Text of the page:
28 Mar 2007
Upon hearing that Marshall Faulk officially retired, I was curious to see his place in history. Whenever I want historical information, I start at the excellent website Pro Football Reference. What I found on Faulk was what you would expect, namely he was an amazing player. More interesting was a finding on this page dealing with various leaders in yards from scrimmage. Much to my surprise, Faulk's replacement in St. Louis, Steven Jackson, gained the fifth most yards from scrimmage in history during a single season.
I watch a fair number of Rams games and was well aware that Jackson had a Pro Bowl-caliber season, but I did not realize he was doing anything historic. His total ranked only behind Faulk himself in 1999, Tiki Barber in 2005, LaDainian Tomlinson in 2003, and Barry Sanders in 1997. Not bad company at all.
Looking at those five dates, however, gives immediate pause as to the historical significance of Jackson's efforts. Quite simply, today's NFL places increased pressure on a single running back. Furthermore, the running back is featured in the passing offense at a much higher rate. Of the top 21 yards from scrimmage seasons of all time, 16 have taken place in the last 10 years. Even more amazing, four of the top 21 took place last season. Tomlinson ranks sixth all time, Larry Johnson 19th, and Frank Gore 21st.
What struck me about that total is that this was the year that the NFL was supposedly buying into multiple running backs. The presence of four split-carry situations in the Conference Championship Games led to numerous articles praising this phenomenon. Many at Football Outsiders have been calling for this sort of arrangement for years, in large part to avoid wearing down the primary back. I wanted to believe it was true, but a deeper look shows that radical change is not likely coming.
The copycat NFL was supposed to follow this trend, but two months into the off-season, it appears that the teams in the Conference Championship game themselves are not even following the trend themselves. The Super Bowl Champion Colts let Dominic Rhodes leave in free agency without much of an effort to retain him and with no obvious in-house solution to replace him. The Bears traded Thomas Jones to the Jets for draft picks and have no established back-up to Cedric Benson. The Patriots cut Corey Dillon leaving only Laurence Maroney and third-down back Kevin Faulk. Only New Orleans kept both of their running backs, and there, Reggie Bush's versatility makes it easier to play them both at the same time.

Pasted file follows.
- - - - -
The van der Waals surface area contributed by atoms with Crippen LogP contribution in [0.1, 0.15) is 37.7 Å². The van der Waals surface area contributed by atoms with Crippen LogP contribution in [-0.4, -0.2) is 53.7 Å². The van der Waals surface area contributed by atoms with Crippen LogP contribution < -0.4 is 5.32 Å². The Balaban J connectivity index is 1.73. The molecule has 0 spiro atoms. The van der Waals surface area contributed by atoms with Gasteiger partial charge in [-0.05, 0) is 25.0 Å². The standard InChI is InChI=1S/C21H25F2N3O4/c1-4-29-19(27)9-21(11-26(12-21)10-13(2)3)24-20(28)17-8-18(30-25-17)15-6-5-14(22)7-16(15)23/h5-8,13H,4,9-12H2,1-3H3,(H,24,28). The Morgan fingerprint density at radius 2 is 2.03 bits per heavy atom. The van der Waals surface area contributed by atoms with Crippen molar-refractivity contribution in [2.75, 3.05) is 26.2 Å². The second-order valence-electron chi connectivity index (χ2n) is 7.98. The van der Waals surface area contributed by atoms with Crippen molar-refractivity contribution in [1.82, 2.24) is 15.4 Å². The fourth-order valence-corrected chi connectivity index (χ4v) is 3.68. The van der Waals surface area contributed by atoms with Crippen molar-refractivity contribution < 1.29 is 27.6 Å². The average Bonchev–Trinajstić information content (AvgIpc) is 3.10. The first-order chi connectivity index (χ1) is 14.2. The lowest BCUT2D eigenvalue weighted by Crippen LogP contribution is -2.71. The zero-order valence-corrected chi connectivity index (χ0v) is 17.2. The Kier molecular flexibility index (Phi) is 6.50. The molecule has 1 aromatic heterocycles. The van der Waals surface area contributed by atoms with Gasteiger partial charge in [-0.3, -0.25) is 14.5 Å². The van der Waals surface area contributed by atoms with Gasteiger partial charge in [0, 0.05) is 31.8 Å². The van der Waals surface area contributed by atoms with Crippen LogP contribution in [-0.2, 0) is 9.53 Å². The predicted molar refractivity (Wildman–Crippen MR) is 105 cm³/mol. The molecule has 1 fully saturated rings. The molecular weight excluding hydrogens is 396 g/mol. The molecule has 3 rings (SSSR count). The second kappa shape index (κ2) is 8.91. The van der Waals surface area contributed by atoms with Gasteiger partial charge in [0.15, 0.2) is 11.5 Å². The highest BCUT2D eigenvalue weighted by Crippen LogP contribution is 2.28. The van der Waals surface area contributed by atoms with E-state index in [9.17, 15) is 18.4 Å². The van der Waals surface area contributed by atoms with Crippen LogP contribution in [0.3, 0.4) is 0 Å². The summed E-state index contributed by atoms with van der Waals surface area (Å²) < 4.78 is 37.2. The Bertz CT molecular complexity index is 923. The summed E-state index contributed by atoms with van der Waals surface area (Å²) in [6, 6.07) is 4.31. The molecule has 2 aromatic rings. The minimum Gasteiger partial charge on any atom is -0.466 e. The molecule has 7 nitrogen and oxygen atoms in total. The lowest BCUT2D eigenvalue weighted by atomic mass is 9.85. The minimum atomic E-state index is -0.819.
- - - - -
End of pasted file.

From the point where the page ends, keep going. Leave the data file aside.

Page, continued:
Of course, we could have seen this coming. As recently as 2005, the Colts gave 360 carries to Edgerrin James while the Bears gave Jones 314 in 15 games. The Patriots in 2004 gave Dillon 345 in 15 games. Clearly those coaching staffs were not afraid to ride a workhorse back. All three will have at their disposal young legs to lean on next year and will likely push those backs hard.
Overall last season, 10 running backs had 300 carries compared with 10 in 2005 and nine in 2004. Of the 9 in 2004, five have since missed at least six games in a season due to injury. Admittedly, these numbers are down from the peak of 13 in 2003, but that year was the exception. Nine backs had over 300 carries in both 2001 and 2002.
The failure of teams to adapt appears to be a mistake. The success of the playoff teams can easily be explained by other factors; the teams had three of the game's five best quarterbacks for one. More persuasive is the fact that of the top 10 teams in rushing offense DVOA, only two had a running back with 300 carries, San Diego with Tomlinson and New York with Barber. Of note, their back-ups, Michael Turner and Brandon Jacobs, ranked first and eighth in DVOA (value on a per play basis) indicating that the offensive lines played a large role in each team's overall ranking.
Still, despite the success of these teams who split carries, the workhorse back appears here to stay. As long as that workhorse is also factored in the passing game, the single-season leaderboard for all-purpose yards will remain in constant flux. Jackson may yet suffer the same fate as William Andrews. The former Atlanta Falcon ranked sixth on this list from 1985 to 1997 and now finds himself 22nd.
Hopefully, Jackson does not mimic Andrews in another way. Coming off a 331 carry, 56 catch season in 1983, Jackson blew his knee out in training camp the next season. He gained only 249 yards from scrimmage the rest of his career.
Any team can win the Super Bowl in any given year. What would it look like for the league's worst team to somehow win it?